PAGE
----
Runs a command at a lower or higher priority .
nice [ - Increment| -n Increment ] Command [ Argument ... ]
The nice command lets you run a command at a priority lower than the command's normal priority. The Command parameter is the name of any executable file on the system. If you do not specify an Increment value the nice command defaults to an increment of 10. You must have root user authority to run a command at a higher priority. The priority of a process is often called its nice value.
The nice value can range from 0 to 39, with 39 being the lowest priority. For example, if a command normally runs at a priority of 20, specifying an increment of 5 runs the command at a lower priority, 25, and the command runs slower. The nice command does not return an error message if you attempt to increase a command's priority without the appropriate authority. Instead, the command's priority is not changed, and the system starts the command as it normally would.
The nice value is used by the system to calculate the current priority of a running process. Use the ps command with the -l flag to view a command's nice value. The nice value appears under the NI heading in the ps command output.
Note: The csh command contains a built-in command named nice. The /usr/bin/nice command and the csh command's nice command do not necessarily work the same way. For information on the csh command's nice command, see the csh command.
|-Increment||Increments a command's priority up or down. You can specify a positive or negative number. Positive increment values reduce priority. Negative increment values increase priority. Only users with root authority can specify a negative increment. If you specify an increment value that would cause the nice value to exceed the range of 0 to 39, the nice value is set to the value of the limit that was exceeded. This flag is equivalent to the -n Increment flag.|
|-n Increment||This flag is equivalent to the -Increment flag.|
If the command specified by the Command parameter is started, the exit status of the nice command is the exit status of the command specified by the Command parameter. Otherwise, the nice command exits with one of the following values:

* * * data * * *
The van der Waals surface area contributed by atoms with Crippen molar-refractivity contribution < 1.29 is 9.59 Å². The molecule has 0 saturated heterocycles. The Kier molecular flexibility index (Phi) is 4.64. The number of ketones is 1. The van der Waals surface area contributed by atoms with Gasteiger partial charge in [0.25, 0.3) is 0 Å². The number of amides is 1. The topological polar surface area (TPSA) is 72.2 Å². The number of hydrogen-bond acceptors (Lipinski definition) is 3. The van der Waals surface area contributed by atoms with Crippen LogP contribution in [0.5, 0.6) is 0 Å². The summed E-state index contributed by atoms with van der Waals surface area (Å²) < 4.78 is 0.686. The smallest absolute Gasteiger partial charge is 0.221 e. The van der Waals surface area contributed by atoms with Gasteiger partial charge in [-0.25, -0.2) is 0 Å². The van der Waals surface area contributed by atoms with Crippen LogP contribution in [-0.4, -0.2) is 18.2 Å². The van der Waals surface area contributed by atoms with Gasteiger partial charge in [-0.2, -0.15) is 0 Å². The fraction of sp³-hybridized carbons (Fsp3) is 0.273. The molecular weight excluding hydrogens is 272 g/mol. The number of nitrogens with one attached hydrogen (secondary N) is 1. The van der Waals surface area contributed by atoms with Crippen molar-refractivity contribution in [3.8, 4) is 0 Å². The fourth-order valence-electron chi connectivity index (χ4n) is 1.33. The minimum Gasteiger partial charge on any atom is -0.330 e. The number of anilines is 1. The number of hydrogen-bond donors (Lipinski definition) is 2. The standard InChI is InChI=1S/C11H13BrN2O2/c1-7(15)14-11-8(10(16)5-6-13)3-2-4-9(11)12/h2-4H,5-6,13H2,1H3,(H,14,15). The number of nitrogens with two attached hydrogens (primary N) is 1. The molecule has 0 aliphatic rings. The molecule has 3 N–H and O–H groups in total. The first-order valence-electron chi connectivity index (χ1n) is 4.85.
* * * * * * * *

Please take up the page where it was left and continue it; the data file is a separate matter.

|1-125||An error occurred in the nice command.|
|126||The command specified by the Command parameter was found but could not be invoked.|
|127||The command specified by the Command parameter could not be found.|
nice -n 15 cc -c *.c &This example runs the cc command in the background at a lower priority than the default priority set by the nice command.
nice --10 wall <<end System shutdown in 2 minutes! endThis example runs the wall command at a higher priority than all user processes, which slows down everything else running on the system. The <<end and end portions of the example define a here document, which uses the text entered before the end line as standard input for the command.
Note: If you do not have root user authority when you run this command, the wall command runs at the normal priority.
nice cc -c *.cThis example runs the cc command at low priority.
Note: This does not run the command in the background. The workstation is not available for doing other things.
nice cc -c *.c &This example runs the cc command at low priority in the background. The workstation is free to run other commands while the cc command is running. Refer to the "Shells Overview" in AIX Version 4.3 System User's Guide: Operating System and Devices for more information on background (asynchronous) processing.
|/usr/bin/nice||Contains the nice command.|
The csh command, nohup command, renice command.
The nice subroutine.
The Processes Overview in AIX Version 4.3 System User's Guide: Operating System and Devices discusses what processes are and input and output redirection.
Shells Overview in AIX Version 4.3 System User's Guide: Operating System and Devices describes what shells are, the different types, and how they affect the way commands are interpreted.
Controlling Contention for the CPU in AIX Versions 3.2 and 4 Performance Tuning Guide.